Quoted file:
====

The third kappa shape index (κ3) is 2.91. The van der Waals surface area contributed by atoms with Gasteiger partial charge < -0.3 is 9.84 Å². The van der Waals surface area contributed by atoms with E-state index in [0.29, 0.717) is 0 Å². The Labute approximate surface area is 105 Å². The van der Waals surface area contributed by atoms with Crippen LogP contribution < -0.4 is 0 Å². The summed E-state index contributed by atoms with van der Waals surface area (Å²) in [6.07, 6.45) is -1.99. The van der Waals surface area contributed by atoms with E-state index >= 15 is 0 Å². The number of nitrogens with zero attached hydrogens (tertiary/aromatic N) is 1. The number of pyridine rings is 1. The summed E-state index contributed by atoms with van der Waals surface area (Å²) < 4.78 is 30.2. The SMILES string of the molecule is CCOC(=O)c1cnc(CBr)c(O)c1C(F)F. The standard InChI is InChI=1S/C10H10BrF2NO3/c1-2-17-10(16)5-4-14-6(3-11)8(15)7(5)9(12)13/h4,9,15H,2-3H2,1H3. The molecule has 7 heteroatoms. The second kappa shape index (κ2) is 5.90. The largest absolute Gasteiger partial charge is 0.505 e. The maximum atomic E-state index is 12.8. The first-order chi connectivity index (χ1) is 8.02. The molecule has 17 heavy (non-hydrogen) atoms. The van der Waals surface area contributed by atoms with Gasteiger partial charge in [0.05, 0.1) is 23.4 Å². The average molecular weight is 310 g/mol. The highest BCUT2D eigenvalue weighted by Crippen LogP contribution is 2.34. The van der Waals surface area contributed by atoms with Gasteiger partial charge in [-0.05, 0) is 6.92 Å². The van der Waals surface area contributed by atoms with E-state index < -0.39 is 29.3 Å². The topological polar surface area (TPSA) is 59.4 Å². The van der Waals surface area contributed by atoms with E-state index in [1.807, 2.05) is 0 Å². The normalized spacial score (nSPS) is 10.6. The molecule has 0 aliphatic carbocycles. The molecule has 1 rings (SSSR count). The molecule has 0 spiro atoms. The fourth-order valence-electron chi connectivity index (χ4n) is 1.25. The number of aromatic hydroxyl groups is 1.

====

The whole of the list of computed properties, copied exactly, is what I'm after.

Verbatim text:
The third kappa shape index (κ3) is 2.91. The van der Waals surface area contributed by atoms with Gasteiger partial charge < -0.3 is 9.84 Å². The van der Waals surface area contributed by atoms with E-state index in [0.29, 0.717) is 0 Å². The Labute approximate surface area is 105 Å². The van der Waals surface area contributed by atoms with Crippen LogP contribution < -0.4 is 0 Å². The summed E-state index contributed by atoms with van der Waals surface area (Å²) in [6.07, 6.45) is -1.99. The van der Waals surface area contributed by atoms with E-state index >= 15 is 0 Å². The number of nitrogens with zero attached hydrogens (tertiary/aromatic N) is 1. The number of pyridine rings is 1. The summed E-state index contributed by atoms with van der Waals surface area (Å²) < 4.78 is 30.2. The SMILES string of the molecule is CCOC(=O)c1cnc(CBr)c(O)c1C(F)F. The standard InChI is InChI=1S/C10H10BrF2NO3/c1-2-17-10(16)5-4-14-6(3-11)8(15)7(5)9(12)13/h4,9,15H,2-3H2,1H3. The molecule has 7 heteroatoms. The second kappa shape index (κ2) is 5.90. The largest absolute Gasteiger partial charge is 0.505 e. The maximum atomic E-state index is 12.8. The first-order chi connectivity index (χ1) is 8.02. The molecule has 17 heavy (non-hydrogen) atoms. The van der Waals surface area contributed by atoms with Gasteiger partial charge in [0.05, 0.1) is 23.4 Å². The average molecular weight is 310 g/mol. The highest BCUT2D eigenvalue weighted by Crippen LogP contribution is 2.34. The van der Waals surface area contributed by atoms with Gasteiger partial charge in [-0.05, 0) is 6.92 Å². The van der Waals surface area contributed by atoms with E-state index < -0.39 is 29.3 Å². The topological polar surface area (TPSA) is 59.4 Å². The van der Waals surface area contributed by atoms with E-state index in [1.807, 2.05) is 0 Å². The normalized spacial score (nSPS) is 10.6. The molecule has 0 aliphatic carbocycles. The molecule has 1 rings (SSSR count). The molecule has 0 spiro atoms. The fourth-order valence-electron chi connectivity index (χ4n) is 1.25. The number of aromatic hydroxyl groups is 1.